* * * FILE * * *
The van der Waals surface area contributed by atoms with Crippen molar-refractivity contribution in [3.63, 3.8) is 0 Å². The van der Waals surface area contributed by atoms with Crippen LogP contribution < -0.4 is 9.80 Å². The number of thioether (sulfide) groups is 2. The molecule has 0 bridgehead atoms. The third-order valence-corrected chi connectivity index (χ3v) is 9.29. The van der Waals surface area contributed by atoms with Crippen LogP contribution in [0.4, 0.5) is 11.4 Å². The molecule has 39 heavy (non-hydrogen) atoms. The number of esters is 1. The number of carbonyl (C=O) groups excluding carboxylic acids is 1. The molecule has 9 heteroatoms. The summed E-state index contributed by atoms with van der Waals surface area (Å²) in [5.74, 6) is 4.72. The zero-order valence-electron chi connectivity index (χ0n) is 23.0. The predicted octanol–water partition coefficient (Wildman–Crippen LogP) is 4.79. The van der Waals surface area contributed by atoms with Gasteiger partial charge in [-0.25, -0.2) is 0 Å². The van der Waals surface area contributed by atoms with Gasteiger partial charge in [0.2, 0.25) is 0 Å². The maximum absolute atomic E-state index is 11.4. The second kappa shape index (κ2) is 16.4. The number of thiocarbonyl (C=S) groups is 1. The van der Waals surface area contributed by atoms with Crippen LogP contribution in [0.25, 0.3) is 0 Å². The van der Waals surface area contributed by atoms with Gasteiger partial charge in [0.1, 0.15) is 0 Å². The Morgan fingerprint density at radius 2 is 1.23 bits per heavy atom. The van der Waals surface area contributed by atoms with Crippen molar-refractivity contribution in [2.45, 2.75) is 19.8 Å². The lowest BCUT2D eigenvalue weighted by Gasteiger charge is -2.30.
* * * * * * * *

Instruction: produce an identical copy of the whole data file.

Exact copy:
The van der Waals surface area contributed by atoms with Crippen molar-refractivity contribution in [3.63, 3.8) is 0 Å². The van der Waals surface area contributed by atoms with Crippen LogP contribution < -0.4 is 9.80 Å². The number of thioether (sulfide) groups is 2. The molecule has 0 bridgehead atoms. The third-order valence-corrected chi connectivity index (χ3v) is 9.29. The van der Waals surface area contributed by atoms with Crippen LogP contribution in [0.4, 0.5) is 11.4 Å². The molecule has 39 heavy (non-hydrogen) atoms. The number of esters is 1. The number of carbonyl (C=O) groups excluding carboxylic acids is 1. The molecule has 9 heteroatoms. The summed E-state index contributed by atoms with van der Waals surface area (Å²) in [5.74, 6) is 4.72. The zero-order valence-electron chi connectivity index (χ0n) is 23.0. The predicted octanol–water partition coefficient (Wildman–Crippen LogP) is 4.79. The van der Waals surface area contributed by atoms with Gasteiger partial charge in [-0.25, -0.2) is 0 Å². The van der Waals surface area contributed by atoms with Gasteiger partial charge in [0.2, 0.25) is 0 Å². The maximum absolute atomic E-state index is 11.4. The second kappa shape index (κ2) is 16.4. The number of thiocarbonyl (C=S) groups is 1. The van der Waals surface area contributed by atoms with Crippen LogP contribution in [0.25, 0.3) is 0 Å². The van der Waals surface area contributed by atoms with Gasteiger partial charge in [0.1, 0.15) is 0 Å². The Morgan fingerprint density at radius 2 is 1.23 bits per heavy atom. The van der Waals surface area contributed by atoms with Crippen molar-refractivity contribution in [2.45, 2.75) is 19.8 Å². The lowest BCUT2D eigenvalue weighted by Gasteiger charge is -2.30.